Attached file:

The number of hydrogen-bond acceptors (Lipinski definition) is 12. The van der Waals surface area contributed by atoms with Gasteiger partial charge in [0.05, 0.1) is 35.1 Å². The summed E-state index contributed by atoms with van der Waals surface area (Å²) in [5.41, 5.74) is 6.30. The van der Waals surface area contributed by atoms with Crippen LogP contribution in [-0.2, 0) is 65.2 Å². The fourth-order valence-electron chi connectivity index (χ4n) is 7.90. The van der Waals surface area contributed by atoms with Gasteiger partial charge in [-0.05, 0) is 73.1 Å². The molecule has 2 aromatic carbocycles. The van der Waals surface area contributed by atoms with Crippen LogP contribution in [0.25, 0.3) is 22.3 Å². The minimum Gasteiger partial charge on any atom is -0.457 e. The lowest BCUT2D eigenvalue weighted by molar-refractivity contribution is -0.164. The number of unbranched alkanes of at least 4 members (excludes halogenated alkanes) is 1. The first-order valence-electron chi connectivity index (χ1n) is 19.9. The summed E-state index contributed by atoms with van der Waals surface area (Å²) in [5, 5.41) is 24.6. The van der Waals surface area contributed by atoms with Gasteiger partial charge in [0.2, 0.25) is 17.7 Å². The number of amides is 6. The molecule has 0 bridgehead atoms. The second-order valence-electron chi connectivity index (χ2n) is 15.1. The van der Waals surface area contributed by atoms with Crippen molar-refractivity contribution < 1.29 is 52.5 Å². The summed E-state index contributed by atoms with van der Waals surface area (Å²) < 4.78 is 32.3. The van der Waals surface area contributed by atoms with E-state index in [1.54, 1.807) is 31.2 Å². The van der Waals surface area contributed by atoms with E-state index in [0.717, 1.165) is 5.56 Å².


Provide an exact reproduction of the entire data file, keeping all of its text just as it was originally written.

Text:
The number of hydrogen-bond acceptors (Lipinski definition) is 12. The van der Waals surface area contributed by atoms with Gasteiger partial charge in [0.05, 0.1) is 35.1 Å². The summed E-state index contributed by atoms with van der Waals surface area (Å²) in [5.41, 5.74) is 6.30. The van der Waals surface area contributed by atoms with Crippen LogP contribution in [-0.2, 0) is 65.2 Å². The fourth-order valence-electron chi connectivity index (χ4n) is 7.90. The van der Waals surface area contributed by atoms with Gasteiger partial charge in [-0.05, 0) is 73.1 Å². The molecule has 2 aromatic carbocycles. The van der Waals surface area contributed by atoms with Crippen LogP contribution in [0.25, 0.3) is 22.3 Å². The minimum Gasteiger partial charge on any atom is -0.457 e. The lowest BCUT2D eigenvalue weighted by molar-refractivity contribution is -0.164. The number of unbranched alkanes of at least 4 members (excludes halogenated alkanes) is 1. The first-order valence-electron chi connectivity index (χ1n) is 19.9. The summed E-state index contributed by atoms with van der Waals surface area (Å²) in [5, 5.41) is 24.6. The van der Waals surface area contributed by atoms with Gasteiger partial charge in [0.2, 0.25) is 17.7 Å². The number of amides is 6. The molecule has 0 bridgehead atoms. The second-order valence-electron chi connectivity index (χ2n) is 15.1. The van der Waals surface area contributed by atoms with Crippen molar-refractivity contribution < 1.29 is 52.5 Å². The summed E-state index contributed by atoms with van der Waals surface area (Å²) < 4.78 is 32.3. The van der Waals surface area contributed by atoms with E-state index in [1.54, 1.807) is 31.2 Å². The van der Waals surface area contributed by atoms with E-state index in [0.717, 1.165) is 5.56 Å².